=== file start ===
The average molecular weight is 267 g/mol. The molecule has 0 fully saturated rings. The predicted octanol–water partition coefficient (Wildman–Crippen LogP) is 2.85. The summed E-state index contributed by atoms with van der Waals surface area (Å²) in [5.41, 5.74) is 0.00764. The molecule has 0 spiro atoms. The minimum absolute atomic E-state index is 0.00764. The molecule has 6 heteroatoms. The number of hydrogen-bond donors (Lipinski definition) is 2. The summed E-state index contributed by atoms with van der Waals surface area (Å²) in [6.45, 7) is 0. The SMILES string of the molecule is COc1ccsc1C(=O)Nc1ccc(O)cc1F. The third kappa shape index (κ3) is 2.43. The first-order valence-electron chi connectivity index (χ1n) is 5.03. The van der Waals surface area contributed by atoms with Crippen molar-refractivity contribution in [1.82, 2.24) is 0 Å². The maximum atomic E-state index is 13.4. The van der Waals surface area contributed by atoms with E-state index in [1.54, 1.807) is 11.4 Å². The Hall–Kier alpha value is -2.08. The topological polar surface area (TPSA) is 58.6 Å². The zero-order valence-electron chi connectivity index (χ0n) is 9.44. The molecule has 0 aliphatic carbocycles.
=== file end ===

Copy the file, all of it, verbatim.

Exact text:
The average molecular weight is 267 g/mol. The molecule has 0 fully saturated rings. The predicted octanol–water partition coefficient (Wildman–Crippen LogP) is 2.85. The summed E-state index contributed by atoms with van der Waals surface area (Å²) in [5.41, 5.74) is 0.00764. The molecule has 0 spiro atoms. The minimum absolute atomic E-state index is 0.00764. The molecule has 6 heteroatoms. The number of hydrogen-bond donors (Lipinski definition) is 2. The summed E-state index contributed by atoms with van der Waals surface area (Å²) in [6.45, 7) is 0. The SMILES string of the molecule is COc1ccsc1C(=O)Nc1ccc(O)cc1F. The third kappa shape index (κ3) is 2.43. The first-order valence-electron chi connectivity index (χ1n) is 5.03. The van der Waals surface area contributed by atoms with Crippen molar-refractivity contribution in [1.82, 2.24) is 0 Å². The maximum atomic E-state index is 13.4. The van der Waals surface area contributed by atoms with E-state index in [1.54, 1.807) is 11.4 Å². The Hall–Kier alpha value is -2.08. The topological polar surface area (TPSA) is 58.6 Å². The zero-order valence-electron chi connectivity index (χ0n) is 9.44. The molecule has 0 aliphatic carbocycles.